Davis. The sugar-tongs were not taken out of the hole; the witness had them in his pocket. Witness. I had them in my pocket when Pearce gave them to me out of the hole.
Pearce. I did not want him to take them at all, but he said, "I will take them." Witness. He said, "Don't let me have them, I may be caught, and you have them, they won't think to touch you."
Davis. I did not know they were stolen property.
GEORGE PARTIS . I am shopman to Mr. Nathan, a pawnbroker, of No 49, Three Colt-street. On the 3rd of March, the prisoner Davis came to oar shop, and pawned six tea-spoons for 8s. in the name of Eliza Kelly—I am sure it was her—next day she pawned a table-spoon and sugar-tongs for 8s.—she said they belonged to her mistress who had sent her to pledge them—she said she wanted them put into one ticket—I asked if she lad brought the ticket—she said "No"—I said she must go home and get it—she went out, and returned in about five minutes with it, and said her mistress was waiting outside, and had it in her pocket—I altered the ticket to 16s—I have the counterpart of the duplicate.
WILLIAM ARGENT (police-constable H 126.) On the 8th of March, about eleven o'clock, I went with Mr. Edwards to No. 9, Elgar-square, and found there a German silver tea-spoon over the mantel-piece—we remained there till between two and three o'clock in the morning—we then went up stairs to the same room, and found Pearce and Hawes in bed in that room—I told them what I wanted them for—they made no reply, but on coming from the station Pearce said, "I am not in it, and that you will find out"—I had charged them with breaking into the house—I found Davis at a coffee-shop in Church-lane—I told her I wanted her for pledging tome spoons—she said, "I did pledge them; I don't deny it; the boys gave them to me"—I went to a field pointed out by Mason, and found the two candlestick-sockets there.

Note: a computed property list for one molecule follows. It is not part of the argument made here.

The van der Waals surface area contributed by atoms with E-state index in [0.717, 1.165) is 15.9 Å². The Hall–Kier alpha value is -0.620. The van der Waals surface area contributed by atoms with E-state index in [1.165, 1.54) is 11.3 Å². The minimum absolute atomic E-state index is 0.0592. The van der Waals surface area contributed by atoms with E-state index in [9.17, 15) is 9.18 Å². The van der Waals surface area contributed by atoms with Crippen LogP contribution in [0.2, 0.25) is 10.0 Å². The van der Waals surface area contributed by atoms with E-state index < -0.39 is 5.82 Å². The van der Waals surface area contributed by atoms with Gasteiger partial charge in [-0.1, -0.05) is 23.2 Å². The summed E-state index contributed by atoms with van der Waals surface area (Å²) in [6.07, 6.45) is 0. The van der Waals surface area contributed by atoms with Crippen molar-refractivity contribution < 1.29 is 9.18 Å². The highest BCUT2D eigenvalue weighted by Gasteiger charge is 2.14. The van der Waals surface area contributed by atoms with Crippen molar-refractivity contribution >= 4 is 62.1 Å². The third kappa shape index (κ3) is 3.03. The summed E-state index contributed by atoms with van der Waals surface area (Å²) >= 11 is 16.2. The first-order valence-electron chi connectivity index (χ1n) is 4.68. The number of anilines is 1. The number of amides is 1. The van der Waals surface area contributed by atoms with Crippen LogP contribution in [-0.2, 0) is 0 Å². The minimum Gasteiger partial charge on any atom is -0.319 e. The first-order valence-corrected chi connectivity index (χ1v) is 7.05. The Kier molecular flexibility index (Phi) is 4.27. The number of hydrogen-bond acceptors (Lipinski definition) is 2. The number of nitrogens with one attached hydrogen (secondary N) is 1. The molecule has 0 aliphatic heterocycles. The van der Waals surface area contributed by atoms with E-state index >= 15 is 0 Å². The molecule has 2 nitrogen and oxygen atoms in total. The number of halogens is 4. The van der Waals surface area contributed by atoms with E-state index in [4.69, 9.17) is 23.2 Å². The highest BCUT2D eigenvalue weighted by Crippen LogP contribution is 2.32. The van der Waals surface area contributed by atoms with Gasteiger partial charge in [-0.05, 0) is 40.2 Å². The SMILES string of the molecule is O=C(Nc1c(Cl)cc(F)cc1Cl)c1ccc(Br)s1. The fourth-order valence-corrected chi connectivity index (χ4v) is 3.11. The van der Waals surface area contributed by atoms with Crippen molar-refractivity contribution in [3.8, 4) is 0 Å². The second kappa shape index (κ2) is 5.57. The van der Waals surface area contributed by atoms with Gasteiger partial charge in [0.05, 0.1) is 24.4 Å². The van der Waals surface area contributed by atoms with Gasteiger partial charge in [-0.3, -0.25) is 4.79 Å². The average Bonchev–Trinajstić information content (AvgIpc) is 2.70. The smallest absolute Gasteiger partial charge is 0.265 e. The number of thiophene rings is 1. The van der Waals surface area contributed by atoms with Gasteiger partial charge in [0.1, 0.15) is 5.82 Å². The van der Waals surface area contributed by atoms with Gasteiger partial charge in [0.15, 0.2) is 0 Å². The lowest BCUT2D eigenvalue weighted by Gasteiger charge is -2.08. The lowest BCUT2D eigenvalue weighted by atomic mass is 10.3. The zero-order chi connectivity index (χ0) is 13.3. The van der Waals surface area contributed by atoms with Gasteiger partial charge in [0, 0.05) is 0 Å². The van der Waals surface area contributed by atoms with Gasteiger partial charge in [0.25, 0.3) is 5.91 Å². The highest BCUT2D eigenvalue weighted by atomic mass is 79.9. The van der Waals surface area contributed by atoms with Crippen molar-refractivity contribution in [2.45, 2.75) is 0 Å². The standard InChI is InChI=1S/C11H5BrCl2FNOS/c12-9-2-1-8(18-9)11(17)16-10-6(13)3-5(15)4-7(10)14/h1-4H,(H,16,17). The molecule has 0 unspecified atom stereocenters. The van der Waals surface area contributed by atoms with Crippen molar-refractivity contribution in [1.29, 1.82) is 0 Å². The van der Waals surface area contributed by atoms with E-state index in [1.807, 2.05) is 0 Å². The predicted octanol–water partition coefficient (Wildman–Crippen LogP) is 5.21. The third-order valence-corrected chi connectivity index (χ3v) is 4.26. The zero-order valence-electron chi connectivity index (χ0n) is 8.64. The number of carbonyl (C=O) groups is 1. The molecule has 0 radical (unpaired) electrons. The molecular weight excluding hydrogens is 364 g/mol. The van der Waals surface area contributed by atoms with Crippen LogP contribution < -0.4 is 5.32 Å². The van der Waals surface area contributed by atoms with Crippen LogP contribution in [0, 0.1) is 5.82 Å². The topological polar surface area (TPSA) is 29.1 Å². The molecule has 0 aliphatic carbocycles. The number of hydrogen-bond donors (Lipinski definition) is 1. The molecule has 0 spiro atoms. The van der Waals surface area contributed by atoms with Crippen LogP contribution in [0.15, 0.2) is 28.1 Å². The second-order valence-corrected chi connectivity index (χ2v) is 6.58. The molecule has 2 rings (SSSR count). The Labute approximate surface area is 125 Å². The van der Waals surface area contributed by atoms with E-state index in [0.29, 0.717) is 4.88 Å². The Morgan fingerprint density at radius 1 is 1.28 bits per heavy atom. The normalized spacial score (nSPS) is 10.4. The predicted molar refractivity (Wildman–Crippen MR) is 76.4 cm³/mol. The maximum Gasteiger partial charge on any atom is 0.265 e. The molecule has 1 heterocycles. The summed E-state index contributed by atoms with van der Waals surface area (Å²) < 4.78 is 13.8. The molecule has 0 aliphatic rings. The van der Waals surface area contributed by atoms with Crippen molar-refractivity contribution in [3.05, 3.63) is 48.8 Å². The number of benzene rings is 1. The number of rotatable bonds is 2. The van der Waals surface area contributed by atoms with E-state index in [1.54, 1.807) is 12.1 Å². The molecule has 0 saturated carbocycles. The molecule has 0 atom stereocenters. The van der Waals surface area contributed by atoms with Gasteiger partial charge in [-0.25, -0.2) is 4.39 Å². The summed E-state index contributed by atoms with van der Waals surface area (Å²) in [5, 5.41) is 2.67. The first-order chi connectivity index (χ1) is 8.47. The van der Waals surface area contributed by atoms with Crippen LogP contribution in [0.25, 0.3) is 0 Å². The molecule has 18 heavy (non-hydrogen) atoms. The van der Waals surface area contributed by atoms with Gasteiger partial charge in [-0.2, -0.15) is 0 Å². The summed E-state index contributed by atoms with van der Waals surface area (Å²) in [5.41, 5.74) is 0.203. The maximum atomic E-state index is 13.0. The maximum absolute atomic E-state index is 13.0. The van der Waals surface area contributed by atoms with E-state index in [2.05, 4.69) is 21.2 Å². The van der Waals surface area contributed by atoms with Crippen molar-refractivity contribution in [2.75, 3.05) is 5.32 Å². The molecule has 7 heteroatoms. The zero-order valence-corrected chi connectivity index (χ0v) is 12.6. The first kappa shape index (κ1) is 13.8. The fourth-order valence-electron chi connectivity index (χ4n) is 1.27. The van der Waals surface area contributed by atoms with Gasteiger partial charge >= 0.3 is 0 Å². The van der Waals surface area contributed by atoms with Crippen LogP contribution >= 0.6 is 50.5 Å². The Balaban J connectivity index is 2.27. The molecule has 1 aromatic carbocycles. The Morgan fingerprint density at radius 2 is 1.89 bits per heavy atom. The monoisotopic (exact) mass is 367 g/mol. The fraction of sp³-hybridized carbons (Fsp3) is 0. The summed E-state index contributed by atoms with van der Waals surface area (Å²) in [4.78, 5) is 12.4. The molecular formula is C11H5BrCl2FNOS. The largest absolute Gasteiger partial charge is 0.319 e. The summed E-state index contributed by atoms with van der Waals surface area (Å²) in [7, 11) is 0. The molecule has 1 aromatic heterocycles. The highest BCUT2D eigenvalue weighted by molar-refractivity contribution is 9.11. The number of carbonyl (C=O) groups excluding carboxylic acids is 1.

FREDERICK EDWAEDS re-examined. I examined the parlour window—the pane of glass was taken quite out, and laid against the fence—the glass had been fresh put in—either of them could get through, but in my opinion they put an arm through and unfastened the screw, and opened the window, but I found the screw fastened—the pane was large enough for Hawes to get through—he must have come into the yard, and got through the square or taken the screw out, opened the window, and put the screw in again war getting out.
Pearce's Defence. I did not break open the house; I did not know the goods were stolen, but on Thursday morning, about seven o'clock, I got op, and was asked to go down in the field to have a game at ball, and these things were shown to me in the hole.
Davis's Defence. I was sitting in the coffee-shop on Wednesday, and the witness came in to me with this boy; I had only seen them once before; they asked me to have a cup of coffee; I said, "Yes;" I was in great distress; the witness asked me to pledge some things; I said, what are they?" he made no answer, but afterwards said, "Will you go?" I said, "Yes," and outside the shop-door he showed me the sugartongs; he said, "You go in, I will come for you in about a quarter of an hour," and in about ten minutes he came again, and they asked me to Pawn some things—he took me to Limehouse fields, and told me to wait while he got the things—he brought me the spoons, and asked me to go and pawn them—I went to one pawnbroker's—they would not take them in—l took them to another, and pawned them for 8s.—I came out